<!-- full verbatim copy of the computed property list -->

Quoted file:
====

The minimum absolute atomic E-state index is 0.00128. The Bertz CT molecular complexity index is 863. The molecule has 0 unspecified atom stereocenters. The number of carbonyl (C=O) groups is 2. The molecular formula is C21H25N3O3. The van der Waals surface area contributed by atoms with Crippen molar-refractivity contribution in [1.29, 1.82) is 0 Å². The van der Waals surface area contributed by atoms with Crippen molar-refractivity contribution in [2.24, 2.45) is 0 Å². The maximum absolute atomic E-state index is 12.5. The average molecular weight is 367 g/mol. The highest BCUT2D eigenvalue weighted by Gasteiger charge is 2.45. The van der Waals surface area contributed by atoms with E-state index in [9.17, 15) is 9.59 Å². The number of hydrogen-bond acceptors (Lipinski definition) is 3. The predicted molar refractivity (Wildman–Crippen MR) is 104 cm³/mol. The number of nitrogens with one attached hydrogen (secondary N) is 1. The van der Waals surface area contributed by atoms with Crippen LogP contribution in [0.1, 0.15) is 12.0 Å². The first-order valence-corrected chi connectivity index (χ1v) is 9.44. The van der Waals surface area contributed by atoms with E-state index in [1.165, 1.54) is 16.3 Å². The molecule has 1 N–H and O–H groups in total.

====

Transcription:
The minimum absolute atomic E-state index is 0.00128. The Bertz CT molecular complexity index is 863. The molecule has 0 unspecified atom stereocenters. The number of carbonyl (C=O) groups is 2. The molecular formula is C21H25N3O3. The van der Waals surface area contributed by atoms with Crippen molar-refractivity contribution in [1.29, 1.82) is 0 Å². The van der Waals surface area contributed by atoms with Crippen molar-refractivity contribution in [2.24, 2.45) is 0 Å². The maximum absolute atomic E-state index is 12.5. The average molecular weight is 367 g/mol. The highest BCUT2D eigenvalue weighted by Gasteiger charge is 2.45. The van der Waals surface area contributed by atoms with E-state index in [9.17, 15) is 9.59 Å². The number of hydrogen-bond acceptors (Lipinski definition) is 3. The predicted molar refractivity (Wildman–Crippen MR) is 104 cm³/mol. The number of nitrogens with one attached hydrogen (secondary N) is 1. The van der Waals surface area contributed by atoms with Crippen LogP contribution in [0.1, 0.15) is 12.0 Å². The first-order valence-corrected chi connectivity index (χ1v) is 9.44. The van der Waals surface area contributed by atoms with E-state index in [1.165, 1.54) is 16.3 Å². The molecule has 1 N–H and O–H groups in total.